What pays off at the end of the marathon?

I'm a big believer in training.  I think that if you equip people with enough information and tools and send them out with the full belief that they will be successful then they WILL BE SUCCESSFUL.  To this, I get a lot of people who tell me that I'm incredibly naive, that I just haven't been doing recruiting/property management/staffing long enough to get good and jaded, or as some property managers and other staffers have called it, "Realistic."

I'm realistic.  I, deep down in my core, believe that 95% people are good and they want to excel and be successful.  I tell people that I can train almost anyone to be a fantastic leasing agent for us, but if they aren't a nice person, there's nothing I can do for them.  "If your parents failed you, there's nothing I can help you with."  So far, I would say my view is correct.

That's why I'm shifting a huge focus of what I'm doing out of our Seattle office on to Training.  Don't get me wrong here.  We train the heck out of our people already. Before they step foot on site, they've been drilled on Fair Housing, they've been taught the basics of leasing, overcoming objections, and all that good stuff, and they've been introduced to the multi family housing industry.  But, what if we taught more than just the basics?  I asked that to my mentor, Ed Goggin, the first week we were in training in LA.  He said that I should listen to what's between my ears and run with it.  As my father always said, "If you're going to make a mistake, make it big!" 

Silver level in our company is the basics to the industry, fair housing and leasing, plus a little bit extra tossed in.  I am going to experiment with teaching a gold level course.  To qualify, my temp must have been out in the field for no less than 120 hours, and must have gotten consistently good reviews from each placement.  These are my rockstar candidates so to speak.  I'm going to bring them back in for a second workshop, and I'm going to teach them the little things that add up to making you an indispensable asset to a property.  Things like a working knowledge of resident relations, resident retention, what it really means to step up that customer service, property management marketing in multiple forms, ad and copy writing, etc.  I want the best possible candidates out there to represent our company.

And here come the jaded, but legitimate... "Well... okay, BUT..."

"Why waste so much time on this?  They're just temps.  Here today, and could be gone tomorrow"

But they're here TODAY.  Today they are my people, my employees and they deserve my belief in them that they can do this job better than anyone else.  They DESERVE my time and efforts.  This is the part that a lot of staffers out there forget.  These people are not Kleenex.  They are people.  They're willing to go out there and work for YOU.  Yes, they get paid, but they are out there doing this job because you asked them to.  Don't think that just because you compensate them monetarily, that's enough.  You have to appreciate people.  You have to encourage and motivate people.  Your employees are a lot like your customers, where, as the old adage goes, if you don't take care of them, someone else will, except that, outside of that adage, in our business that person could be a competitor, or they could be one of  our clients, who then learns how we treated that person and never comes back to us again.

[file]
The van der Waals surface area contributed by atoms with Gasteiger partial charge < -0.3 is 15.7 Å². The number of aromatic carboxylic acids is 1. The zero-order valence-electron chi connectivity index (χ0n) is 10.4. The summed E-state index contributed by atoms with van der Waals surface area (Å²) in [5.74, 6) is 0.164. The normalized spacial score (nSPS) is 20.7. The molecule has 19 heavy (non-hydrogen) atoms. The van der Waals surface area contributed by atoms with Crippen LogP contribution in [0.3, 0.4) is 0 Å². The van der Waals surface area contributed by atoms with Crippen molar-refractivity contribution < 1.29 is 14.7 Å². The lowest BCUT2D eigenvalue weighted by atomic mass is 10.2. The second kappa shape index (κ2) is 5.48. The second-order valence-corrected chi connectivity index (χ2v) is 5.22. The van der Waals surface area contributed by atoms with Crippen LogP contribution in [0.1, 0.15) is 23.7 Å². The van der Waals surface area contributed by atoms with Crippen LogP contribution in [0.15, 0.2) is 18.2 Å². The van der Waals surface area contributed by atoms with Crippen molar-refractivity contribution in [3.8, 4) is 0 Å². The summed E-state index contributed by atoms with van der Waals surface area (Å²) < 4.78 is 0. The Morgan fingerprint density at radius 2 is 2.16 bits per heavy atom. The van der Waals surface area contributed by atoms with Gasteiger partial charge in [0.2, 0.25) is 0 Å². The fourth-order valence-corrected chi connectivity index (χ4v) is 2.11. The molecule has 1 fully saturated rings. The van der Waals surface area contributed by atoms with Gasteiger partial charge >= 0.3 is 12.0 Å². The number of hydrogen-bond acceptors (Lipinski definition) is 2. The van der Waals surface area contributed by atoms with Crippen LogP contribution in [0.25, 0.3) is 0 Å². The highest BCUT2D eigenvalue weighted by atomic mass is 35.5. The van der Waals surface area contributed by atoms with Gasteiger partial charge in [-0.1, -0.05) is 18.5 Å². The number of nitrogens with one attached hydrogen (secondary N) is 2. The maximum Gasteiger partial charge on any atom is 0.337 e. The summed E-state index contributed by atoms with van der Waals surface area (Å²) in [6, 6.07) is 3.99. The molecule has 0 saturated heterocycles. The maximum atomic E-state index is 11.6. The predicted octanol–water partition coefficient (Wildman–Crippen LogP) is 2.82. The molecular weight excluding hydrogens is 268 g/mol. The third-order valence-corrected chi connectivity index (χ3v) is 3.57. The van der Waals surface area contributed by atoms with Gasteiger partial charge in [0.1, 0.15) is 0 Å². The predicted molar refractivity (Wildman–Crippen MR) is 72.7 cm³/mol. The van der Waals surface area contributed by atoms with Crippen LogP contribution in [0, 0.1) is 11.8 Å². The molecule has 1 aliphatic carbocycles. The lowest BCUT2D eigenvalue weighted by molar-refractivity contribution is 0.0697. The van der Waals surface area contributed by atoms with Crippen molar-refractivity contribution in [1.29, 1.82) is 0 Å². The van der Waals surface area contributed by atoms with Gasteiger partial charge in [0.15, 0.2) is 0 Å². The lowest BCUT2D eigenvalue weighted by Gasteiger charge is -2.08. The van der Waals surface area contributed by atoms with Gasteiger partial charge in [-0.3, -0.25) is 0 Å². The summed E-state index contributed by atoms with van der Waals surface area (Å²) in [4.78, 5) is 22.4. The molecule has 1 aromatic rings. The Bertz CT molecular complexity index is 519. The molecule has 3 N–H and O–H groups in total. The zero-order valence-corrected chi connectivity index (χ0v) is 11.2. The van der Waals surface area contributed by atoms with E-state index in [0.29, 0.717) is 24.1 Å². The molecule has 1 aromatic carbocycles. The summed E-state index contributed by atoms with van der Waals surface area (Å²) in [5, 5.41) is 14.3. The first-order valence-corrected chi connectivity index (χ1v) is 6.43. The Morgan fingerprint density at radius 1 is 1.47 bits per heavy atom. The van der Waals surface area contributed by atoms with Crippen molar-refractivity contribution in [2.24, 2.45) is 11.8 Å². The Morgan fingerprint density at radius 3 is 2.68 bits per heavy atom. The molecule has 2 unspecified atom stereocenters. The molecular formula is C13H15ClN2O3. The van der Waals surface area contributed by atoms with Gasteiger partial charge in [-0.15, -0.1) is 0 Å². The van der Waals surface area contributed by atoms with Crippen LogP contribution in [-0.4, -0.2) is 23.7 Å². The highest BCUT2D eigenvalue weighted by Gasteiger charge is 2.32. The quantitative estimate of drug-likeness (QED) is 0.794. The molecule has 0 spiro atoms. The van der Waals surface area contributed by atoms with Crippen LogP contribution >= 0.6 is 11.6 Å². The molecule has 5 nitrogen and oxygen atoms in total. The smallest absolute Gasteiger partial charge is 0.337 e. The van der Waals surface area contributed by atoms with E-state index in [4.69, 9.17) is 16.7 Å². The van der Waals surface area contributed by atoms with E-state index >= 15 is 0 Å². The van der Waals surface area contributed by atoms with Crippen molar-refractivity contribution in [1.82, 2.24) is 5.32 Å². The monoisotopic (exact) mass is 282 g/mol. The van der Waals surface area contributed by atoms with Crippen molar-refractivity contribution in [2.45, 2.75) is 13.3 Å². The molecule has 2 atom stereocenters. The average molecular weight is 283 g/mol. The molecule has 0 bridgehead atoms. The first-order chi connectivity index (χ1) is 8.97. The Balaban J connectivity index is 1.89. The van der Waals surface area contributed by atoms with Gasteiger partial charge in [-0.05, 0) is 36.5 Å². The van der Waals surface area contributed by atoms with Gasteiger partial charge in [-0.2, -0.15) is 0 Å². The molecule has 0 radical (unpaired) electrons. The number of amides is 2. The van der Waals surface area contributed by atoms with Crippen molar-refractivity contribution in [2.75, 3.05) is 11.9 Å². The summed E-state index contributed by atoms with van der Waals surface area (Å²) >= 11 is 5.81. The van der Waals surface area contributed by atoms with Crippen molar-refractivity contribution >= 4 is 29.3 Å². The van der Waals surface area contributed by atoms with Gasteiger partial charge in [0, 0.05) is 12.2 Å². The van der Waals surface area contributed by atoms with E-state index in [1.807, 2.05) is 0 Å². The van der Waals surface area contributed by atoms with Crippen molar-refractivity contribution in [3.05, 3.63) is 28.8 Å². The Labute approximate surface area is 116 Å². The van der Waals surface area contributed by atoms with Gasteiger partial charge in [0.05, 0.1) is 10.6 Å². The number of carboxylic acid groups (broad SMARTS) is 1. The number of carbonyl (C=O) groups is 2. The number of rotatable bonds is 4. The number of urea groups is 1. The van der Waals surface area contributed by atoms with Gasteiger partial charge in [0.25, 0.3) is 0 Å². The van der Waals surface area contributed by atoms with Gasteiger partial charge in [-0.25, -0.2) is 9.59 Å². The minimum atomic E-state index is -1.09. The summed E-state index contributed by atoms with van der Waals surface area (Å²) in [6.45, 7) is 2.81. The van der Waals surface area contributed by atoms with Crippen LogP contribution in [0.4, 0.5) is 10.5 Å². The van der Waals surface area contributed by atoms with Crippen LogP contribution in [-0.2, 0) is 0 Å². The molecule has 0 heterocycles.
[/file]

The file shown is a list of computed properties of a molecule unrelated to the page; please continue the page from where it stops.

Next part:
"If you train them on all this stuff, won't someone just hire them away?  It's a never ending cycle that way."

DUH.  That's the whole point.  I'm a midway station, and I embrace that.  I want to be the best damn midway station out there.  It makes my clients happy to have a rockstar, it makes my candidates happy to be offered jobs and have their choice of where they want to go.  I'm excited and thrilled when one of my candidates finds that permanent job.  It's the best feeling in the world, and I know that everyone wins at the end of it.  And if I keep training, then there's no end to the numbers of amazing people I can keep sending out.

"Is the initial investment worth the possible growth?"

Let's define growth.  If you're talking about my business growth, I believe it will come.  Keith Ferrazzi talks in his book "Never Eat Alone" about how success will come when you focus on making those around you successful.  If I'm sending out the best people who have more background, tools and training in the industry, of course my liquidations will be at a higher rate (NOT PRICE, but frequency) and word of mouth will spread.  Everyone knows property management professionals LOVE TO GOSSIP.  It's part of our charm.

If your talking about personal growth, I ask you this:  Is there really anything more rewarding than knowing that you made a huge difference in someone else's life?  You set them on the path of a new career.  That's huge in this world.  And look at THEIR possible personal growth.  They might have been just like me, full of a set of skills that seemed unmarketable individually and not knowing how to combine them into a really great job.  Or they might have never seen their real potential until being put in a job with new challenges everyday, opportunities to prove themselves every day, etc.  There's no limit to the growth out of this job and out of helping others.  WELL Worth the investment.

I will never stop believing that investing in people's training isn't worth the time, energy, money or effort.  I can't wait until I can prove it's right to the rest of the community out there.

Insight from an applicant on Making Lemonade

Seth's Dregs